Born to a prominent Virginia family and the son of Revolutionary War officer Lighthorse Harry Lee, Robert Edward Lee was educated at West Point and was trained as an engineer. He married the great-granddaughter of Martha Washington, Mary Anna Randolph Custis, whom he had known as a child. Lee distinguished himself in the Mexican-American war, but spent much time on leave, straightening out the affairs of his father-in-law’s estate. A staunch Virginian, Lee came to view slavery as immoral. When Virginia seceded from the Union, he was offered, but declined, the Union command. As adviser to Confederacy President Jefferson Davis, Lee proved to be an excellent strategist, serving Virginia and the Confederacy well.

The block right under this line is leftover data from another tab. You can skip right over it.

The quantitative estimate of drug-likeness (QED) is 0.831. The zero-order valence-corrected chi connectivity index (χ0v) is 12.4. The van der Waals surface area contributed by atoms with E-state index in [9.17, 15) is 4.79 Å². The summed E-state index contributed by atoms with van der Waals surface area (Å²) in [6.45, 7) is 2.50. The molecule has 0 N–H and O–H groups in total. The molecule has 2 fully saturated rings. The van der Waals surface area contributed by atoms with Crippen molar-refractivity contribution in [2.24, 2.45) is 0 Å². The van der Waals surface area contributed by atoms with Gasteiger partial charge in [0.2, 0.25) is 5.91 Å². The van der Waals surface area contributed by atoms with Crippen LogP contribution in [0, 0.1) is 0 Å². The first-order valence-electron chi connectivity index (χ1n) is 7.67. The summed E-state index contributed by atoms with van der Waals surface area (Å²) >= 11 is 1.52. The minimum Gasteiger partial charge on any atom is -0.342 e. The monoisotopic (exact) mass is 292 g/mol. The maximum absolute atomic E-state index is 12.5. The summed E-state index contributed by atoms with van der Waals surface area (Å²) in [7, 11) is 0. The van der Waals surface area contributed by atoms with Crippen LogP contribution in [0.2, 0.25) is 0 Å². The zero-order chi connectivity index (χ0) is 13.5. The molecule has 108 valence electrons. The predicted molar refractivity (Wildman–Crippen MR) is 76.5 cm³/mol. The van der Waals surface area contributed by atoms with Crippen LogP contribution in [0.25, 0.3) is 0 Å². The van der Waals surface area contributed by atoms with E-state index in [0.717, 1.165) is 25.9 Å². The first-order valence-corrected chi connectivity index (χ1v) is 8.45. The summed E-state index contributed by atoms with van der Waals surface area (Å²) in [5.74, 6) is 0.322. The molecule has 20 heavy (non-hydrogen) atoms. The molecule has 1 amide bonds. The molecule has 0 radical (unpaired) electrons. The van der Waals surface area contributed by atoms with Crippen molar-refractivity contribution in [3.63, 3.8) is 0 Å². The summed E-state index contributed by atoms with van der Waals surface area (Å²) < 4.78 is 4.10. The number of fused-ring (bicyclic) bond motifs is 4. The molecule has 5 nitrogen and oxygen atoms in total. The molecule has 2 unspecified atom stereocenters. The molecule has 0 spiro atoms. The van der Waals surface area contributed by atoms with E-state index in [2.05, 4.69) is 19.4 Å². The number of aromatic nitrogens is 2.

We are very fortunate in this country that the two gentlemen who sat down in Wilbur McLain’s parlor on April 9, 1865 were Robert E. Lee, General-in-Chief of Confederate forces and Ulysses S. Grant, Commander of the Union Army of the Potomac. Had Lee not been around, the Civil War might not have ended as quickly or as peacefully. And the Reconstruction period transitioning the nation in the period after the Civil War would have been far worse if Robert E. Lee had not set the example for the defeated south to become citizens of our nation once again.